Collection of short films the summaries of which include; a foreign man moving to Italy, getting married and having a child; a four split scene short involving plot-less images of old ... See full summary »
The American artist couple Port and Kit Moresby travel aimlessly through Africa, searching for new experiences that could give sense to their relationship. But the flight to distant regions only leads both deeper into despair.
Bernardo Bertolucci, along with co-scenarist Gianni Amico, used Dostoievski's 1846, pre-imprisonment novella The Double: A Petersburg Poem, which they moved to Italy and updated to the pro-Vietcong student-protest present,
Athos Magnani, a young researcher, returns to Tara, where his father was killed before his birth, at the request of Draifa. The father, also named Athos Magnani and looking exactly like the... See full summary »
In part one there is talk of a project on the subject of love, with the example of three couples, one young, one mature and the other elderly. At this point the author comes into contact ... See full summary »
The son of the owner of a large Italian cheese factory is kidnapped, but as the factory is on the verge of bankruptcy the owner hatches a plan to use the ransom money as reinvestment in the... See full summary »
Collection of short films the summaries of which include; a foreign man moving to Italy, getting married and having a child; a four split scene short involving plot-less images of old people with television sets for heads, a beautiful woman having sex, and overall confusion; and an old man reminiscing over his youth. Written by
'With complete creative freedom, fifteen directors bring their interpretation of time to the screen', says the British National Film Theatre screening note. Alas, most of the film(s) take this carte blanche at it's worst implication and indulge themselves at the exclusion of the audience.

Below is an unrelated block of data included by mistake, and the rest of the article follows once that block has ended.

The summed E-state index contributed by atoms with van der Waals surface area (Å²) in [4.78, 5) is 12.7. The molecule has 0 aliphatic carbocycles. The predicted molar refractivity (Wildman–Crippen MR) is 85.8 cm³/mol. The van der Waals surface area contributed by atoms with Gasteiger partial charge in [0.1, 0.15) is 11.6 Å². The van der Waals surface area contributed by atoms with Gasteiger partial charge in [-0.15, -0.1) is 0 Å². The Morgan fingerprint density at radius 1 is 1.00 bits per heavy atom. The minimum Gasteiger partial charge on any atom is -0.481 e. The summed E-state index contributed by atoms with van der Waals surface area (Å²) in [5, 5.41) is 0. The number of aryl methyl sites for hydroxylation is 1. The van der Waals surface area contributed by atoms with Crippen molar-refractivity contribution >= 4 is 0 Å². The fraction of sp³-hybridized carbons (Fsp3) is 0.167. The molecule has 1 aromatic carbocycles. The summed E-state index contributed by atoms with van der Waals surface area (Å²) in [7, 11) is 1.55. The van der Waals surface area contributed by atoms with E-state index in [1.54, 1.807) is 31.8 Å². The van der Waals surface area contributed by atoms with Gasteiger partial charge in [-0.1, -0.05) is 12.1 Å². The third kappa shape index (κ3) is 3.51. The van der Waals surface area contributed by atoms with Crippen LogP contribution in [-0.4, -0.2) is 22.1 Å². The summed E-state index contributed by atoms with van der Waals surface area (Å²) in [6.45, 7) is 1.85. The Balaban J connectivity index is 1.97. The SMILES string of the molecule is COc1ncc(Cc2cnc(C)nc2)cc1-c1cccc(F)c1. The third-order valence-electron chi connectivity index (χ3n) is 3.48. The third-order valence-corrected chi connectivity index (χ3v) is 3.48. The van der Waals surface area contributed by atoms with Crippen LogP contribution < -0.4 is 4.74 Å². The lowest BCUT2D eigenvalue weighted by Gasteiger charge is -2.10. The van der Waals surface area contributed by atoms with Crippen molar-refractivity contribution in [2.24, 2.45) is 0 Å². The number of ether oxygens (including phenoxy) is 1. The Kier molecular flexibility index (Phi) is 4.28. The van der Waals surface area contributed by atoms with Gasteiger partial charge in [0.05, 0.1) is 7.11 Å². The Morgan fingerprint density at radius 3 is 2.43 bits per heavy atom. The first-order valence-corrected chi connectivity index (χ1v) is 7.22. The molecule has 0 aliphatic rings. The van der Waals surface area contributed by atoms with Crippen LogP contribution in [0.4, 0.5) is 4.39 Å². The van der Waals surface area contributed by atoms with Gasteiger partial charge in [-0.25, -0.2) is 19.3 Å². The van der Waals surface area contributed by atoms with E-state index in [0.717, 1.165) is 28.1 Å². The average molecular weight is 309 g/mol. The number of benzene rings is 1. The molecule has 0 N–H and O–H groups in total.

Good things to come out of the showing though... Mike Figgis' splitting a linear story into a 4-way split screen of different perspectives. What's the real narration? Are the dull gaps in each linear tale as important as the action in another? This also finds expression in Schlondorff's The Enlightenment and Denis' Vers Nancy where coherent but quickly unengaging voiceovers give way to the visual dialectic. Which is the essay on time - one, the other, or a linear combination of the two? The most accessible is Micheal Radford's largely straightforward tale of time travel.
A bit of a grouch - there's an element of 'oh, it's just a short so we won't bother with detail because it's the concept that matters'. Well (for example) Szabo and Bertolucci's efforts seem a little plastic as a result of off the peg costuming. Plus there's an element of the director's wanting to tackle a different issue, that of immigration - although the context of the intruder is a companion of the linear nature of time. And the idea of unifying the shorts beyond the title with meditative 'cello music is a bad one, blunting the idiosyncratic nature of each.
The film ends with a nod to three other directors. I was pleased to see the name of Chris Marker there: his 27 min narrated stills feature La Jetee is a much more approachable and thorough investigation into the nature of time (and memory). I don't recommend this as a film for anyone beyond film students and perhaps philosophers.
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